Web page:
In 2012, King’s Daughters Health Foundation received a major gift
of $440,000 from the Mansbach Foundation in support of the medical center’s
mobile health initiative.
“The Mansbach Foundation has been very generous to our region,”
said Jane Blankenship, executive director of King’s Daughters Health
Foundation. “We are honored they see the value of our program chose
to support it.
“This gift will significantly impact our mobile health programs and
help us extend our outreach efforts, health screenings and education even
further to people living in rural or isolated areas of Kentucky and Ohio,” she said.
Blankenship said the medical center determined last fall that its only
mobile health unit, which had logged more than 100,000 miles, was wearing
out and no longer able to keep up with the healthcare needs of the communities
KDMC serves. “The Health Foundation committed to raise $700,000
to replace the existing mobile health unit and to purchase a second one
to provide expanded services to more communities,” she said.
The first of the new mobile health units, a blue one, was on the road in
November 2011 with help from a major gift from King’s Daughters
Medical Center’s Auxiliary. The second unit, which is red, features
specialized cardiac testing and can accommodate a variety of mobile health programs.
The Mansbach gift has helped the King’s Daughters Health Foundation
meet its goal ahead of schedule. “We anticipated it would take at
least a year to pay for both units. We now have the opportunity to move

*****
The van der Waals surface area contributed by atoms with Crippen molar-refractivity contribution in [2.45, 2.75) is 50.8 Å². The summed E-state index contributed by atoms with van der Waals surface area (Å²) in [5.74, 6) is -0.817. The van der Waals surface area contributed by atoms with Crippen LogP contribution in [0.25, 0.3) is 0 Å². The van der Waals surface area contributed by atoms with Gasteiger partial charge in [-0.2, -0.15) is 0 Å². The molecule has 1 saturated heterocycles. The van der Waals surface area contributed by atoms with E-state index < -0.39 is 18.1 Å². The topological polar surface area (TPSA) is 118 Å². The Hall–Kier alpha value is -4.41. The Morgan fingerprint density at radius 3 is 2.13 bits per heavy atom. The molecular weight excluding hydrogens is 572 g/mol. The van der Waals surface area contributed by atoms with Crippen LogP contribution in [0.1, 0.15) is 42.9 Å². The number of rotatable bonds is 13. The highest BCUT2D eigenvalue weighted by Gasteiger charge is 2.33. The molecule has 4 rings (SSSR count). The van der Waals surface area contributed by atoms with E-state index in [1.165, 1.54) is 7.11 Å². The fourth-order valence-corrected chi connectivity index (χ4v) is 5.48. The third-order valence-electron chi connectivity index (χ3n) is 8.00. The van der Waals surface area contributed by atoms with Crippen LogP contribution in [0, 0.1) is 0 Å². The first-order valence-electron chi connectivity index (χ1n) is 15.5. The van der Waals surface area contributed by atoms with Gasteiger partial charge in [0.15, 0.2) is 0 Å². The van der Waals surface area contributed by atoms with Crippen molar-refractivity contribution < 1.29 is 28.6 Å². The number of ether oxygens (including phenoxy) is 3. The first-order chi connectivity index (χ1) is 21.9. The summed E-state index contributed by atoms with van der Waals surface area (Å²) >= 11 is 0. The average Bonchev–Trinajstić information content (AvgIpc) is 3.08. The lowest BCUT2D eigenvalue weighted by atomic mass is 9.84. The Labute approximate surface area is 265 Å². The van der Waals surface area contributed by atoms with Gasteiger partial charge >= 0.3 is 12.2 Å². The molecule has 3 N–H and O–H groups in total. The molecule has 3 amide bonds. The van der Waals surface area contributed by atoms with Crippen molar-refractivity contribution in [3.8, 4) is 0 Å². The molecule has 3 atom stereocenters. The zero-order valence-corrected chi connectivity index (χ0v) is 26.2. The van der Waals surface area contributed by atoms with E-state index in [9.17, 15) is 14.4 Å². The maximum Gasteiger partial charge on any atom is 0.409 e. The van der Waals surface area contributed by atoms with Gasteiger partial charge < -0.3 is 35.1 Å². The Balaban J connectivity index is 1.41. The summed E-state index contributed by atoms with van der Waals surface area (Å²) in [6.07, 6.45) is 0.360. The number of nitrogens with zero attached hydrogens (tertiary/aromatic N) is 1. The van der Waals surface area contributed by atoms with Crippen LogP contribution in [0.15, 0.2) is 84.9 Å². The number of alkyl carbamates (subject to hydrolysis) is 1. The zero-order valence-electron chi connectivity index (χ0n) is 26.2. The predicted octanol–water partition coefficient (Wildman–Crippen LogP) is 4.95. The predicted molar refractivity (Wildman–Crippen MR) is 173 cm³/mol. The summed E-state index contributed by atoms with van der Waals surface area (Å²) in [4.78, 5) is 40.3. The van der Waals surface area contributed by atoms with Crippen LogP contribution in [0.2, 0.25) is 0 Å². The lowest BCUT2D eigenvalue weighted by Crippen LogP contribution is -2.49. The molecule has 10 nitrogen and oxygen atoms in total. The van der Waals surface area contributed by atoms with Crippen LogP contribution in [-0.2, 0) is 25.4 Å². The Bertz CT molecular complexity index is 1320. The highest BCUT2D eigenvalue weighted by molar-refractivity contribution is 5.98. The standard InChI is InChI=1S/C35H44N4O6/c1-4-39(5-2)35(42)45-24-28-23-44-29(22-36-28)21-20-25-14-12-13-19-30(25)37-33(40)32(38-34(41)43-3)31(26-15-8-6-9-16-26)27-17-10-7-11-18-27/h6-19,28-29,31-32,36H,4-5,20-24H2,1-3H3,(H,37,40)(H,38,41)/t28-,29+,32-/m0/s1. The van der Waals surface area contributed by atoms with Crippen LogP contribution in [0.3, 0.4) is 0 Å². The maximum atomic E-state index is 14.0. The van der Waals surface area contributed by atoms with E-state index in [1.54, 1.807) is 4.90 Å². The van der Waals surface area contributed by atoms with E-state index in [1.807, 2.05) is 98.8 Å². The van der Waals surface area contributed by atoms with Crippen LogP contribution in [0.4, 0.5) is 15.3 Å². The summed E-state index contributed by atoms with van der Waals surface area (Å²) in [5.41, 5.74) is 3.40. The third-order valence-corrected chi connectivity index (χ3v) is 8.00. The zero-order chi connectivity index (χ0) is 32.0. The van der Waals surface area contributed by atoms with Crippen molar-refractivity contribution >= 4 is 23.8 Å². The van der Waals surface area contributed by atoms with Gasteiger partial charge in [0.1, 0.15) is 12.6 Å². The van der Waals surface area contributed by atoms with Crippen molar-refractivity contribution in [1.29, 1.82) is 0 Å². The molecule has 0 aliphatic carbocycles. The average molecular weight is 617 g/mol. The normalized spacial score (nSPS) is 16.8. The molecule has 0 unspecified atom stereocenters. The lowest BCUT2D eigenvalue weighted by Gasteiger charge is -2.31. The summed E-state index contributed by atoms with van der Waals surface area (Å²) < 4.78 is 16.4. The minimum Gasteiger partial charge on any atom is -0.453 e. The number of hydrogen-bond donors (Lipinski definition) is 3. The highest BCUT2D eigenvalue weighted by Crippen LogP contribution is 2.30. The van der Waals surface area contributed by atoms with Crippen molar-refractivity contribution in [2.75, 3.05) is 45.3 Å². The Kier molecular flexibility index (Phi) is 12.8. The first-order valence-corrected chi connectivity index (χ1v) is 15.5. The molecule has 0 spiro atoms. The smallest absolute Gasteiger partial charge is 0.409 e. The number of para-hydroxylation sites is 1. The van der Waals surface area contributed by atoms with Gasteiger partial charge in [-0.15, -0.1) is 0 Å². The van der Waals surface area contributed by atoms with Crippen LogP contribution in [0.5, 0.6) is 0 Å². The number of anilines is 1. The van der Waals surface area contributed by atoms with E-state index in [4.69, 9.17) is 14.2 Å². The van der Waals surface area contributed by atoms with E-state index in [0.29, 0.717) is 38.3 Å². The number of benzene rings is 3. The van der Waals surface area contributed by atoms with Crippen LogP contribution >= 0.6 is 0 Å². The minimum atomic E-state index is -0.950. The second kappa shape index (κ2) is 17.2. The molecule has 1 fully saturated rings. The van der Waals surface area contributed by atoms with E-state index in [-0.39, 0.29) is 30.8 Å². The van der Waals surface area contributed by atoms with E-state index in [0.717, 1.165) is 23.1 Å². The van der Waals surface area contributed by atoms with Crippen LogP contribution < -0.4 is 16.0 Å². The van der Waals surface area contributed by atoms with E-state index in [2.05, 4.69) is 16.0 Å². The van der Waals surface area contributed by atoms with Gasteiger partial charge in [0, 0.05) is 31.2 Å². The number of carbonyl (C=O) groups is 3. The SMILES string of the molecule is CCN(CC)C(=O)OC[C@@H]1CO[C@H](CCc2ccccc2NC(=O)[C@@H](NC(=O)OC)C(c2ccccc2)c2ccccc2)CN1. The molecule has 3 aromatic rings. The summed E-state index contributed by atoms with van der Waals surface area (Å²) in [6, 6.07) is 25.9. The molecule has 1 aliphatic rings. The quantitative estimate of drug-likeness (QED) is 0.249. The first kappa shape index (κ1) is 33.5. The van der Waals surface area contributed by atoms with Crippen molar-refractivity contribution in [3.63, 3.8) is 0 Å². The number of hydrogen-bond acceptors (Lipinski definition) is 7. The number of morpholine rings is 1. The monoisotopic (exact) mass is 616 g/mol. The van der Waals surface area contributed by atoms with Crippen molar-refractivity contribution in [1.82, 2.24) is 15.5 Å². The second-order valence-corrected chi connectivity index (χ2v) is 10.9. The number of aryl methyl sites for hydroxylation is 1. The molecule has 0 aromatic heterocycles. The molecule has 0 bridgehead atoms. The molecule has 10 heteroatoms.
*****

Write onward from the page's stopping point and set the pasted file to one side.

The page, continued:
forward with other new projects,” she said.
"We take healthcare to individuals who often do not have the resources
to travel for care," said Blankenship.
Kathy Cremeans, director of cardiac imaging, said the mobile health program
often serves individuals who do not have the resources to travel for care
and reaches many communities that would not have access to quality care
otherwise. "It is rewarding to help people in such a meaningful way, and
they are so appreciative,” she said. “Our mobile health team
has frequently detected disease in patients who did not realize they had
a condition that needed treatment. We do save lives."
In honor of its major gift, the Mansbach Foundation was given naming rights
to the red mobile health unit, Blankenship noted. As a result, it has
been dedicated in memory of Donald H. Putnam Jr. and Samuel Mansbach.
“They both served on King’s Daughters Medical Center’s
board and had a strong connection with the hospital,” she said.
“The Health Foundation Board understands the importance of philanthropy
and what it means to the medical center,” Blankenship said. “The
generosity of those who contribute to our programs, including our own
team members and volunteers, ensures we have the equipment and the resources
we need to provide the very best patient care and services to families.”